View Full Version : Question, may seem strange


Crazy~Feet
06-18-06, 11:17 AM
My father had something they called St. Vitus Dance as a child, I believe they now call it Parkinson's Chorea. He has a few tics now and has for all my life.

Is this in any way related to Tourettes? My grandmother always said it was from the "St Vitus Dance", but I am so curious!

TIA for any info I may get :).

Andrew
06-18-06, 12:12 PM
Sydenham chorea, also called St. Vitus dance, is a childhood movement disorder characterized by rapid, irregular, aimless, involuntary movements of the muscles of the limbs, face, and trunk. The disorder, which is considered a manifestation of rheumatic fever (streptococcal infection), typically has an onset between the ages of 5 and 15. Girls are affected more often than boys. The symptoms may appear gradually or suddenly, and may include muscle weakness, hypotonia (decreased muscle tone), and clumsiness. The symptoms vary in severity--from mild cases in which there is restlessness, facial grimacing, and a slight degree of incoordination of movements, to severe cases involving involuntary movements that incapacitate the child. The disorder may strike up to 6 months after the fever or infection has cleared. The chorea is believed to result from an autoimmune mechanism that occurs when the streptococcal infection causes the body to make antibodies to specific brain regions.

http://www.ninds.nih.gov/disorders/sydenham/sydenham.htm

Crazy~Feet
06-18-06, 12:21 PM
Thanks Andrew, that helps a small bit. What I don't get is why he still has tics at 65? :confused:

Naomi2
06-26-06, 07:12 AM
Is this in any way related to Tourettes? My grandmother always said it was from the "St Vitus Dance", but I am so curious!
Tics can be caused by a general medical condition, however I believe the DSM IV states that it cannot be classed as a tic disorder if this is the case. I may be wrong, but that's how I interpreted the following:

The disturbance is not due to the direct physiological effects of a substance (e.g., stimulants) or a general medical condition (e.g., Huntington’s disease or postviral encephalitis).(Taken from the DSM IV. The same clause is written under each tic disorder.)

Scattered
09-15-07, 04:27 PM
Thanks Andrew, that helps a small bit. What I don't get is why he still has tics at 65? :confused: Maybe they missed the diagnosis when he was a kid -- that was a long time ago. Maybe he had Tourettes and they attributed it to something else more common back then, since he still has tics and such. Don't know -- interesting question though.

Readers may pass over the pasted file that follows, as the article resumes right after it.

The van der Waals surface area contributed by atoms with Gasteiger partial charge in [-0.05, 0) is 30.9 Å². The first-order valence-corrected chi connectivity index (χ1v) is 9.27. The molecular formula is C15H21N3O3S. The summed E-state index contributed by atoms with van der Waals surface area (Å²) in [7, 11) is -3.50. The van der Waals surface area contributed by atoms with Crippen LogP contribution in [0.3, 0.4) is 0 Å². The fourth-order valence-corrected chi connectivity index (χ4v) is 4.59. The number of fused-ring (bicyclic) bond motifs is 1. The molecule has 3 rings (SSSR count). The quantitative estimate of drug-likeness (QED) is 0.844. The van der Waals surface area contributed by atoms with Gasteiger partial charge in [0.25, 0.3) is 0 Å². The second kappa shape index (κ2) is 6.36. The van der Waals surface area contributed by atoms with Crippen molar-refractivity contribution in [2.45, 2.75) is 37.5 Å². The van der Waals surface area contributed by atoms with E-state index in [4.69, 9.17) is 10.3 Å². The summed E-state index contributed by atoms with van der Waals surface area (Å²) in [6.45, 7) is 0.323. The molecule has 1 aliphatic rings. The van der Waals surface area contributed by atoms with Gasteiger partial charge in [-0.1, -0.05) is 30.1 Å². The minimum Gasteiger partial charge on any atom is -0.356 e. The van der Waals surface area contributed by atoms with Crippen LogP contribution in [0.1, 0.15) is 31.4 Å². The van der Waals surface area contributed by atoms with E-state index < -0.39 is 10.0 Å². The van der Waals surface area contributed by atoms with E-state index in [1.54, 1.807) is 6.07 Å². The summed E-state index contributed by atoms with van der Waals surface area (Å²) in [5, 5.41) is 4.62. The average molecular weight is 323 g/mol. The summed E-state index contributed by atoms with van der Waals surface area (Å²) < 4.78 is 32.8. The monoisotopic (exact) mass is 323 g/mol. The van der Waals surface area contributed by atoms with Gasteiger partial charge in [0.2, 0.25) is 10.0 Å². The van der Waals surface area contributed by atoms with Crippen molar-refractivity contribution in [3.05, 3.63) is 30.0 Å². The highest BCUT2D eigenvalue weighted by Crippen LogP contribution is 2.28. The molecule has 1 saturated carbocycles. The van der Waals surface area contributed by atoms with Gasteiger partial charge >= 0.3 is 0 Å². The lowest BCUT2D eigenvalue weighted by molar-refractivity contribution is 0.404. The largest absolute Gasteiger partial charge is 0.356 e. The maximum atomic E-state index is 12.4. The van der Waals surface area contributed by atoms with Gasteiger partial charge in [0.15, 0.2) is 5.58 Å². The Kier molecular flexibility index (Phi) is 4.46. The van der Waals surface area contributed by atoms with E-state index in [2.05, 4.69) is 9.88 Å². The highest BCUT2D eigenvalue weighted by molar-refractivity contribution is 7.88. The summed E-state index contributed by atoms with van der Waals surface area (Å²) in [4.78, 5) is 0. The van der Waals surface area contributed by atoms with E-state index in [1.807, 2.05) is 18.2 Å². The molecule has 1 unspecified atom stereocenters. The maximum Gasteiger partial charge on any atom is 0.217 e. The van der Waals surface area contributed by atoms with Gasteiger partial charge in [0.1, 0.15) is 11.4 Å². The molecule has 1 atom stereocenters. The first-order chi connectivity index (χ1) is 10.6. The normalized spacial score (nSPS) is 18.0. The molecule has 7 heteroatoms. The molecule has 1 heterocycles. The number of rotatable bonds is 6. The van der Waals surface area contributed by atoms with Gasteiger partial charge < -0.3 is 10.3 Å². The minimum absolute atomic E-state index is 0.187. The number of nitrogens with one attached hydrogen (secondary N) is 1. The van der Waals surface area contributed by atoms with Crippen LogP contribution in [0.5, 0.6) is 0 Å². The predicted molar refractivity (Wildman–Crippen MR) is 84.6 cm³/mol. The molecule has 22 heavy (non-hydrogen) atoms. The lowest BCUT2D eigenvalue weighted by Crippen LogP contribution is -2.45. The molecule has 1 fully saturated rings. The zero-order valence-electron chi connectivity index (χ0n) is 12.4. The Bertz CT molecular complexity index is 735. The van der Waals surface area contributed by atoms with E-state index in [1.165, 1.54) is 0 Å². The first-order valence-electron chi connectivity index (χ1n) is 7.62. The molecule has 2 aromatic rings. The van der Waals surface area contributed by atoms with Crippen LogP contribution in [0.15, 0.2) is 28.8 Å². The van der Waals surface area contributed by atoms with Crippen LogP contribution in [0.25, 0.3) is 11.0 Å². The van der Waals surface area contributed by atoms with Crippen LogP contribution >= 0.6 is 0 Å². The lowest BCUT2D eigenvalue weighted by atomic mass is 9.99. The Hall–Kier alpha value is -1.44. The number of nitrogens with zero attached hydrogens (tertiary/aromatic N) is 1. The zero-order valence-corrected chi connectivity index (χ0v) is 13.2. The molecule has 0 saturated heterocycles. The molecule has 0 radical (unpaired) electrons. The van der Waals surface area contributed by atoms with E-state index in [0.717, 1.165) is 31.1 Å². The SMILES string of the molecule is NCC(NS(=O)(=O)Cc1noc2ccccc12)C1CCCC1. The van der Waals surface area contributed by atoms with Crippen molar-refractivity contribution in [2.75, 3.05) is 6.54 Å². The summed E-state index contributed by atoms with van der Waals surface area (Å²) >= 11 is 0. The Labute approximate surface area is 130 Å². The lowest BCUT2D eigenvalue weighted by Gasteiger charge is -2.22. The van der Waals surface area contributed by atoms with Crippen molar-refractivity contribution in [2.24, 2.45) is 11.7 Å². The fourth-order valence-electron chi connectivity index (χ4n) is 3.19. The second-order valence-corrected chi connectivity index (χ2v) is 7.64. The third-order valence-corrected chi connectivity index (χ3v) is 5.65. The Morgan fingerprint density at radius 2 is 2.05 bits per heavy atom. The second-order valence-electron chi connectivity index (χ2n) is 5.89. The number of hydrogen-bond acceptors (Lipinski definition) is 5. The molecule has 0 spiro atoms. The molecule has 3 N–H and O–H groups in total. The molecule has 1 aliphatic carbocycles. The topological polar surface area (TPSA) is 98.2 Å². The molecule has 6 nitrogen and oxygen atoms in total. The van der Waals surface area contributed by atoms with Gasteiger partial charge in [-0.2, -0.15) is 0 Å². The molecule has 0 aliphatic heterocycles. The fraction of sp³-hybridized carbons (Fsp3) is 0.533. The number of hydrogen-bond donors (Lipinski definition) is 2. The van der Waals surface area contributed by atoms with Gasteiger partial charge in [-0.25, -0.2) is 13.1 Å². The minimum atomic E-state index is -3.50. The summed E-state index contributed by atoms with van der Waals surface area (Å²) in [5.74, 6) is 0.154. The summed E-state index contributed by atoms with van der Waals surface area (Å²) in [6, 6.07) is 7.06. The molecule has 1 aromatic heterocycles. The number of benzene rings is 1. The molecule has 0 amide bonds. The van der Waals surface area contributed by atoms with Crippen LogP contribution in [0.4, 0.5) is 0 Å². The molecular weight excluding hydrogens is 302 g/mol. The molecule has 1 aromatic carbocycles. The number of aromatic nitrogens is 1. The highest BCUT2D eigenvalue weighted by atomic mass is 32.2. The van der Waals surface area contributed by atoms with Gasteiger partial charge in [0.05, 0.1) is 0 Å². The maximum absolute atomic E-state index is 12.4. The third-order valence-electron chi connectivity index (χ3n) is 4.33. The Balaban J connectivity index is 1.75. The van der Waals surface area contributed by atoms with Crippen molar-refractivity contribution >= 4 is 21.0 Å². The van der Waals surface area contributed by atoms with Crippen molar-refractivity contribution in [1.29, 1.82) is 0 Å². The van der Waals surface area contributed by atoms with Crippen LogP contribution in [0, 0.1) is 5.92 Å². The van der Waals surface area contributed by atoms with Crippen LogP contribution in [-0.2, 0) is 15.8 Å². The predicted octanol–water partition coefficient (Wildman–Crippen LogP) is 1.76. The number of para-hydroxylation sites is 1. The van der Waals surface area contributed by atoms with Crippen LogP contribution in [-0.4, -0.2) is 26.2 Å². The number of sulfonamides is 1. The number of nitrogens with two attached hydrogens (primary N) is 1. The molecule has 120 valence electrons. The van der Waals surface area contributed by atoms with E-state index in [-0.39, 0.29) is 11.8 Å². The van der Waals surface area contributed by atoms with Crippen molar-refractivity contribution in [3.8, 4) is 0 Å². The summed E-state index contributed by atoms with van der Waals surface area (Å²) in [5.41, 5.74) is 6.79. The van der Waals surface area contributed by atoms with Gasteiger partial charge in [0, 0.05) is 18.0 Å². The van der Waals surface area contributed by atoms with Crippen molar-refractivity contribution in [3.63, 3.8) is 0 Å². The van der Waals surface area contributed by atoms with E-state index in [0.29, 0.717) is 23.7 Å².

Imnapl
09-15-07, 05:01 PM
From: http://www.tourette.ca/whatists_symptoms.php

The symptoms include;
Both multiple motor and one or more vocal tics present at some time during the illness although not necessarily in the same way;
The occurrence of ticks many times a day (usually in bouts) nearly every day or intermittently throughout a span of more than one year;
The periodic change in the number, frequency, type and location of the tics, disappear for weeks or months at a time; and
Onset before the age of 18.

Imnapl
09-15-07, 05:08 PM
From: http://www.ninds.nih.gov/disorders/chorea/chorea.htm

Is there any treatment?
<disorder_treatment> </disorder_treatment>There is no standard course of treatment for chorea. Treatment depends on the type of chorea and the associated disease. Treatment for Huntington's disease is supportive, while treatment for Syndenham's chorea usually involves antibiotic drugs to treat the infection, followed by drug therapy to prevent recurrence. Adjusting medication dosages can treat drug-induced chorea. Metabolic and endocrine-related choreas are treated according to the cause(s) of symptoms.

tosha
10-14-07, 07:27 PM
what is tic

speedo
10-14-07, 08:12 PM
A tic is an involuntary movement of some kind.

Me :D

what is tic

Guest1
10-14-07, 08:21 PM
my friend has tics is kinda odd

QueensU_girl
10-14-07, 08:49 PM
choreoathetosis? Chorea means "dance", like choreography. I think athetosis is "writhing".

QueensU_girl
10-14-07, 08:52 PM
I bet in post-infectious versions, it has affected (damaged) the "motor cortex" or cerebellum of the brain.

To move, we not only have generation of movement messages happening, but also "inhibitions" that keep us from moving "too much".

I just asked the good doctor here and says he has never seen a case. <!>

QueensU_girl
10-14-07, 08:56 PM
There are other post infective motor disorders too: e.g. Reye's Syndrome, post-encephalitis/meningitis conditions.

CF, mebbe the tics are a smaller residual sign of damage vs. whole limb manifestations that he may have originally had?

Or, mebbe Dx was incorrect? Don't think there is a "test" for Sydenham's CHorea. (And it sounds rare.)